But an even more equitable solution would be to change the insurance premium basis from risk-based pricing to income-based pricing. Richer people should pay more for insurance not only because they can afford it but also because changing the premium basis from risk to income removes any option for denial of coverage based on pre-existing conditions.
Germany's healthcare system uses income-based premiums in a 3-tier model. In the first tier, a government plan provides basic coverage to the poor and unemployed. When you loose your job, you automatically drop into the government plan and your benefits are covered as part of your unemployment insurance. But the benefits offered in the basic government plan are really not desireable. In the second tier, private insurers compete in different industry markets using the government plan as a floor for coverage benefits. Premiums are based on income, and employers must match at least 50% of the premium cost, but many can and do offer more. The private insurers are all regulated in terms of their product offerings by the government and any medical practitioners or healthcare providers in the public system are available. In the last tier, Germany offers a fully private system in which premiums are based on risk (younger people pay less), and patients can only use private providers and hospitals.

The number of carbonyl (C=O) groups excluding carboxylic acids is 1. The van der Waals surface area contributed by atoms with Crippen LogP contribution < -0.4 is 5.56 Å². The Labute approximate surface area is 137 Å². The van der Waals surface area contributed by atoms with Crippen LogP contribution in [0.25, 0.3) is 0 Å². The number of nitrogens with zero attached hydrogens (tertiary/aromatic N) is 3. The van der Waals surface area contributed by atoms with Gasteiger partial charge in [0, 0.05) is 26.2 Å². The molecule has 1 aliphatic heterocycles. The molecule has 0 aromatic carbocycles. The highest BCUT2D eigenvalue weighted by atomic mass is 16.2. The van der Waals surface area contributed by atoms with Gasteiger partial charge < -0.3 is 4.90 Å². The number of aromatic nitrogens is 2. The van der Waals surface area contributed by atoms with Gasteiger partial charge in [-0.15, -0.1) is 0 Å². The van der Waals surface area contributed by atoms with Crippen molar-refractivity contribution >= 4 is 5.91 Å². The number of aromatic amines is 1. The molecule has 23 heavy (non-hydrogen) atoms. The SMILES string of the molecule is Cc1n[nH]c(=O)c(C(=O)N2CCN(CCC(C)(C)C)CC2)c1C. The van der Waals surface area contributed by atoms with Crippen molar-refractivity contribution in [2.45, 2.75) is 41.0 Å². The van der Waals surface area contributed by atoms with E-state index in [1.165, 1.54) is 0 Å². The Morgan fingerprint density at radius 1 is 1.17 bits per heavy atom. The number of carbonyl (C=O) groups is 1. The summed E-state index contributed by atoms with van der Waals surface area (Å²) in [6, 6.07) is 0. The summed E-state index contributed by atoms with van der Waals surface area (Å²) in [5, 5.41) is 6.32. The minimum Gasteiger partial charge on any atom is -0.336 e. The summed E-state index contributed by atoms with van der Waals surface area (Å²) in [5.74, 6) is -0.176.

The German system provides three levels of coverage - public, semi-private, private - with lots of competition, well regulated practices, and income based premiums for the 90% of the population. Its not a perfect system, as every system requires constant monitoring and dynamic steering. But it provides medical services far superious to the US system at far lower costs with social equity.
What I see in the current healthcare proposals in the Senate and House Bills are a hodge-podge of tactical solutions and a paucity of strategy. There are so many good healthcare systems that work throughout the world. Many use income-based premiums. Its a smart way to go.